Push to build border wall accelerates in Texas despite coronavirus pandemic
LAREDO, Texas — Tony Medina sat at a desk in his home last week, surrounded by toolboxes and photos of his family. In front of him was a neatly printed four-page statement he had prepared for his virtual hearing to explain to a federal judge why he doesn’t want the property he has owned for more than 40 years to be taken by the U.S. government for a border wall.
Mr. Medina’s hearing last week was the first to be held telephonically in the government’s race to survey land in the Laredo area for a border wall it says will block illegal immigration and smuggling. While the coronavirus pandemic has paused or delayed many legal proceedings, court actions by the U.S. government to take private property for the wall have accelerated in recent months.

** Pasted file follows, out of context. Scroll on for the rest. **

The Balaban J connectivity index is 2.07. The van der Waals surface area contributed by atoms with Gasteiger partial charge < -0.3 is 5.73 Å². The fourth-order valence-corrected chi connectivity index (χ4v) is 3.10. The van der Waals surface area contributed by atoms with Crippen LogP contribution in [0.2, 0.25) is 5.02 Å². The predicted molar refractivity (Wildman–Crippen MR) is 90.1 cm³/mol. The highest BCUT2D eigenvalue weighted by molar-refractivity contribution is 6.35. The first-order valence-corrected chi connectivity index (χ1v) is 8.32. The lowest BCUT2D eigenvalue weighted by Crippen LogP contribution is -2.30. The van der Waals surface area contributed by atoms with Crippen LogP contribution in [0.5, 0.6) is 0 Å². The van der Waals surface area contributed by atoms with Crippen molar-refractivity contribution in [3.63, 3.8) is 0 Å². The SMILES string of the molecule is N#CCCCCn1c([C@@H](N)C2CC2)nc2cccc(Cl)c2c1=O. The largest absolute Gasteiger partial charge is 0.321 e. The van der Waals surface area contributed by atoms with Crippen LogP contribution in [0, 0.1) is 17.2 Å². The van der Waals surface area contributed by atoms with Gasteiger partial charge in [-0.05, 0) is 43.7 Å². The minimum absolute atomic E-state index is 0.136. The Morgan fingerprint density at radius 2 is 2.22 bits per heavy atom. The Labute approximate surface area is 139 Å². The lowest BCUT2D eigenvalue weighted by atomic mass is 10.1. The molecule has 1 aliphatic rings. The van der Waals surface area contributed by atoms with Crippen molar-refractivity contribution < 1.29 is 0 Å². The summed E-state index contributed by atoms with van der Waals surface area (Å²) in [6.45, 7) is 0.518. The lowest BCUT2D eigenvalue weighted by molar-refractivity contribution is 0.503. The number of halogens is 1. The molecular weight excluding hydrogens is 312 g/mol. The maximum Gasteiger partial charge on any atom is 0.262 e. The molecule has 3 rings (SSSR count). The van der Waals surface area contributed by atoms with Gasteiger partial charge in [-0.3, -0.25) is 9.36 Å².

Since March, the government has filed 24 federal cases against South Texas landowners for the border wall, more than the previous eight months combined.
The Trump administration has so far made little progress on the construction of a border wall, the president’s signature campaign promise.
Since 2017, the government has built 194 miles of wall along the 2,000-mile U.S.-Mexico border, most of it replacing existing walls or fences. Three miles of wall have been constructed where none was before. The government has plans to build 731 miles at a cost of $15 billion.